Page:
Observe that it becomes a priest to command and to speak authoritatively, and not always to teach. But because, from a common prejudice, youth is apt to be despised, therefore he says, Let no man despise your youth. For a teacher ought not to be exposed to contempt. But if he is not to be despised, what room is there for meekness and moderation? Indeed the contempt that he fails into personally he ought to bear; for teaching is commended by longsuffering. But not so, where others are concerned; for this is not meekness, but coldness. If a man revenge insults, and ill language, and injuries offered to himself, you justly blame him. But where the salvation of others is concerned, command, and interpose with authority. This is not a case for moderation, but for authority, lest the public good suffer. He enjoins one or the other as the case may require. Let no one despise you on account of your youth. For as long as your life is a counterpoise, you will not be despised for your youth, but even the more admired: therefore he proceeds to say,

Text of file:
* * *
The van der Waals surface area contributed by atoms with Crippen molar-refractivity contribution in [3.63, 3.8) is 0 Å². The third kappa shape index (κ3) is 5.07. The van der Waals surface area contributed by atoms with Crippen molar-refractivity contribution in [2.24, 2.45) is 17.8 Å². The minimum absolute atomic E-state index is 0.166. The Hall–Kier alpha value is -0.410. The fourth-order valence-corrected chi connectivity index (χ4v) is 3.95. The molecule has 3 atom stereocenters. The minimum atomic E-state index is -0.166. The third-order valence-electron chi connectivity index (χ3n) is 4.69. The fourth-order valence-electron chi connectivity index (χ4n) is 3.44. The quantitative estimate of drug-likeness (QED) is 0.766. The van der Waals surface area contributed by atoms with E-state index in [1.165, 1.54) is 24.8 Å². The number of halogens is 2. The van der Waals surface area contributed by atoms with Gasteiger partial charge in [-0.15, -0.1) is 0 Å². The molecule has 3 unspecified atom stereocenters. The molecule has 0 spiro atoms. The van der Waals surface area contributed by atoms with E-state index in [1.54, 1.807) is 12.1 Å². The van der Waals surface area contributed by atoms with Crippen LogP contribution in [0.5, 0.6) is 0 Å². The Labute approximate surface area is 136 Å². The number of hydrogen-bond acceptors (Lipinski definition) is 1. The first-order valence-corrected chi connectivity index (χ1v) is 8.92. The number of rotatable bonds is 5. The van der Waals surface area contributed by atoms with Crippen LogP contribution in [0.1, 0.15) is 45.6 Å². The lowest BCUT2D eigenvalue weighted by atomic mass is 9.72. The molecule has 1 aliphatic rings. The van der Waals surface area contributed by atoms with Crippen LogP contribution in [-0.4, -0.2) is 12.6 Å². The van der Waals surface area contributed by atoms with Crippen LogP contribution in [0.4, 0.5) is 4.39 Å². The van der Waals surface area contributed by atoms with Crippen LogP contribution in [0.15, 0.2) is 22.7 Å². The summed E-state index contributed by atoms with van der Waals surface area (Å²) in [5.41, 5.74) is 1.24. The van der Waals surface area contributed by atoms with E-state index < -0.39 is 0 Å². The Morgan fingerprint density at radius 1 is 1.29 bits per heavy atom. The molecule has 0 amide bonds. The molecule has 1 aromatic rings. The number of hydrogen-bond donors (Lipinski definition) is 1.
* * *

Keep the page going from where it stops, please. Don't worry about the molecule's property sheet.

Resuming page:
But be thou an example of the believers in word, in conversation, in charity, in faith, in purity. In all things showing yourself an example of good works: that is, be yourself a pattern of a Christian life, as a model set before others, as a living law, as a rule and standard of good living, for such ought a teacher to be. In word, that he may speak with facility, in conversation, in charity, in faith, in true purity, in temperance.

Till I come give attendance to reading, to exhortation, to doctrine.

Even Timothy is commanded to apply to reading. Let us then be instructed not to neglect the study of the sacred writings. Again, observe, he says, Till I come. Mark how he consoles him, for being as it were an orphan, when separated from him, it was natural that he should require such comfort. Till I come, he says, give attendance to reading the divine writings, to exhortation of one another, to teaching of all.

Chap. v. ver. 1. Rebuke not an elder.

Is he now speaking of the order? I think not, but of any elderly man. What then if he should need correction? Do not rebuke him, but address him as you would a father offending.